Monday, November 14, 2016
Insurance policyholders should always read their policies, but a recent ruling out of Texas’ 14th Court of Appeals may provide support to those who rely on insurance agents for information regarding their policies.
Insureds often misunderstand the terms of an insurance policy or argue that they have been misled by an insurer’s or an agent’s statements regarding a policy’s terms or coverage. In these disputes, defendants often raise as a defense the insured’s duty to read its policy. The court’s Oct 18 ruling in ruling in Wyly v. Integrity Insurance Solutions, No. 14-15-0042-CV, reiterated the rule under Texas law that this defense fails where an insured has alleged or shown that an insurance agent has made a specific, affirmative misrepresentation about the policy.
In Wyly, the plaintiff sought to recover damage to his aircraft sustained while it was in transit. The trial court granted summary judgment in favor of the defendant, the insured’s agent who procured the motor truck cargo policy at issue. The court found that a policy exclusion for “improper packing, preparation for shipment or loading by you or the shipper” precluded his claim. However, the appellate court reversed the summary judgment and held that the trial court erred in granting summary judgment in favor of the agent on the basis that there was no affirmative misrepresentation of insurance coverage and that the trial court could not have properly granted summary judgment on the basis that the plaintiff was deemed to know the contents of the policy.
‘A to Z’ Coverage
Before moving the aircraft, the plaintiff sought to insure the aircraft during transit. Plaintiff alleged that he asked his agent for coverage from “A to Z” to cover the aircraft from loading to unloading, and he provided specific examples of coverage he sought. The plaintiff’s agent contacted a broker, who obtained a policy from Essex Insurance Co. The agent asked the broker some questions about the policy but failed to read the policy himself. Nonetheless, the agent told the plaintiff that the policy “covers from loading through unloading,” without disclosing that he had failed to read the policy or that the policy was subject to its terms and conditions.
The plaintiff received a copy of the exclusion for “improper packing, preparation for shipment or loading” before the aircraft was damaged. However, he asked his agent again if he was covered “from A to Z,” and his agent said “yes.” The agent also told him that the coverage was “full coverage” and “100 percent.”
The plaintiff alleged that he relied upon his agent to provide the correct policy because the agent was an insurance professional, he was the plaintiff’s longtime friend, and it appeared that he had read the policy. The plaintiff further believed that his agent had read the policy because the agent had affirmatively stated that the policy covered various examples of coverage in response to plaintiff’s questions. The plaintiff further stated that he would have waited to transport the plane until he understood the terms of the policy if his agent had represented that he had not read the policy.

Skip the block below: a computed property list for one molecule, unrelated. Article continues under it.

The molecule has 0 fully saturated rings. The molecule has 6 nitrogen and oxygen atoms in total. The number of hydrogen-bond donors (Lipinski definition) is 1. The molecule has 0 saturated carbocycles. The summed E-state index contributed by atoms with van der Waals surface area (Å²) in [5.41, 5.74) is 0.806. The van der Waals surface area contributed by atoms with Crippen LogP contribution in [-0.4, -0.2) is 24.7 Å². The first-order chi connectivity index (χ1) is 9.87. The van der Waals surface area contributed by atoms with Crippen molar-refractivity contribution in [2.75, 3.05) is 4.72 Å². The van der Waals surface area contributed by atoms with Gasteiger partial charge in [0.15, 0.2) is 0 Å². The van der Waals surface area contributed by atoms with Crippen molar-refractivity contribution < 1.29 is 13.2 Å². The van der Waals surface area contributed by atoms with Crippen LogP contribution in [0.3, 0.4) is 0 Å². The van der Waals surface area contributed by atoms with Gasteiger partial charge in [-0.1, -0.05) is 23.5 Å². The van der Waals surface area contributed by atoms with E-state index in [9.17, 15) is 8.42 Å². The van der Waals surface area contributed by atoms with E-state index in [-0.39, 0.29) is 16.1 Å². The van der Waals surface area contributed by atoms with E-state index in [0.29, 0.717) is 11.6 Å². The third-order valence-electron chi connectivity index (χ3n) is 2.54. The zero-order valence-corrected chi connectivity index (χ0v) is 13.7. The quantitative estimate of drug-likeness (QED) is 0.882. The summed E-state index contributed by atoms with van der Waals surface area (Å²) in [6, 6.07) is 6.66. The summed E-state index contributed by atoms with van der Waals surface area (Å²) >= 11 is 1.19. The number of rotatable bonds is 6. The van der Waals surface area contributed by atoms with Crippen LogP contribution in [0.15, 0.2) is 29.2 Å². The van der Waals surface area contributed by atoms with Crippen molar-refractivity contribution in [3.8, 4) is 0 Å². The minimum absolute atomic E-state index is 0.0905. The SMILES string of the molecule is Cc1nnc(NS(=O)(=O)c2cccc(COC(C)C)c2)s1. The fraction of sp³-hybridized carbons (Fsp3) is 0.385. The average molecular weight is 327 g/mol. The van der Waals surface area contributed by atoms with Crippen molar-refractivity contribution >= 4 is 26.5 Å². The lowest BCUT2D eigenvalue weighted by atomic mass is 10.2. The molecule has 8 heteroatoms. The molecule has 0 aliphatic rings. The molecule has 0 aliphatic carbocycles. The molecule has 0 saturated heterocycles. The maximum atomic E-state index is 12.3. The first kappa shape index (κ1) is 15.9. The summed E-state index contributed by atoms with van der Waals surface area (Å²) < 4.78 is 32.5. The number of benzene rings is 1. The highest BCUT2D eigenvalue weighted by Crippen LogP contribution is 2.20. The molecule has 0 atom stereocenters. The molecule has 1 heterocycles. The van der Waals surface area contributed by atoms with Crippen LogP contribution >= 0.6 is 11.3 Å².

Before the appellate court were the plaintiff’s claims under the Texas Deceptive Trade Practices Act (“DTPA”) and section 541.061 of the Texas Insurance Code that included two issues: (1) was there an actionable misrepresentation, and (2) did the plaintiff’s failure to read the policy preclude his claims.
With respect to the first issue, the court noted that “general claims by the insurer about the adequacy or sufficiency of coverage, for instance, are not generally actionable under the DTPA.” Moreover, “absent some specific misrepresentation of its terms of coverage by the insurer that the insured’s mistaken belief that he is obtaining coverage under certain contingencies which are not in fact covered under an insurance policy are not generally grounds for a DTPA claim against the insurer.”
The court held that in this case, the agent did make specific representations about the policy when he said that the policy provided “full coverage.” The court noted that it was uncontested that the plaintiff did not read the policy because he relied upon his agent’s assurances and that the agent’s statements were more than “vague representations.” Accordingly, the court determined that the agent’s specific, affirmative misrepresentations were actionable.
The court then considered whether the plaintiff’s failure to read the policy precluded his claims. It concluded that it did not, stating, “we decline to hold the defense of ‘failure to read’ is applicable to alleged violations of the DTPA or the Insurance Code for an affirmative misrepresentation of coverage.”
Let us be very clear: It is still very important for policyholders to read their policies and ask for clarification if they have any questions about what it covers. However, even though the result in Wyly may be specific to its facts, it seems that Texas law still provides at least a modicum of a safety net for policyholders who may not have followed that rule.
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